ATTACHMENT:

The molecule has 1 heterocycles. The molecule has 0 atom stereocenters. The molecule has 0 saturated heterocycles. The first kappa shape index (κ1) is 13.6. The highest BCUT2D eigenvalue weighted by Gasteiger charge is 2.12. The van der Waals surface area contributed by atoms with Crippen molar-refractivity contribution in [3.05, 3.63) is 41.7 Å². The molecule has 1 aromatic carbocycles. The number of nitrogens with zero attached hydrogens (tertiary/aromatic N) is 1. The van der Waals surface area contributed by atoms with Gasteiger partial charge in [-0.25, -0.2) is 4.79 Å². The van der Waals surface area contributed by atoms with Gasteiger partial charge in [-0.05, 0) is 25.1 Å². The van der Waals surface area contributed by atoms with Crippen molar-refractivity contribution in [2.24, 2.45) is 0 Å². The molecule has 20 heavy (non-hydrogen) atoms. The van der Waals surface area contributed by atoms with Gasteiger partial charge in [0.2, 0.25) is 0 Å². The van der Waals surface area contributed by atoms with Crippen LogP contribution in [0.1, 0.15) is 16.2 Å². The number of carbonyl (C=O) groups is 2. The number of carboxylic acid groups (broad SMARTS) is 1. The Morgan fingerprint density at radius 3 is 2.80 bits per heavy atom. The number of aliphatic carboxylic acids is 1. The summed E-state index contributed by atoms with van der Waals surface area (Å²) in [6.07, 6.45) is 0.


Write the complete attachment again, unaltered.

The molecule has 1 heterocycles. The molecule has 0 atom stereocenters. The molecule has 0 saturated heterocycles. The first kappa shape index (κ1) is 13.6. The highest BCUT2D eigenvalue weighted by Gasteiger charge is 2.12. The van der Waals surface area contributed by atoms with Crippen molar-refractivity contribution in [3.05, 3.63) is 41.7 Å². The molecule has 1 aromatic carbocycles. The number of nitrogens with zero attached hydrogens (tertiary/aromatic N) is 1. The van der Waals surface area contributed by atoms with Gasteiger partial charge in [-0.25, -0.2) is 4.79 Å². The van der Waals surface area contributed by atoms with Gasteiger partial charge in [-0.05, 0) is 25.1 Å². The van der Waals surface area contributed by atoms with Crippen molar-refractivity contribution in [2.24, 2.45) is 0 Å². The molecule has 20 heavy (non-hydrogen) atoms. The van der Waals surface area contributed by atoms with Gasteiger partial charge in [0.2, 0.25) is 0 Å². The van der Waals surface area contributed by atoms with Crippen LogP contribution in [0.1, 0.15) is 16.2 Å². The number of carbonyl (C=O) groups is 2. The number of carboxylic acid groups (broad SMARTS) is 1. The Morgan fingerprint density at radius 3 is 2.80 bits per heavy atom. The number of aliphatic carboxylic acids is 1. The summed E-state index contributed by atoms with van der Waals surface area (Å²) in [6.07, 6.45) is 0.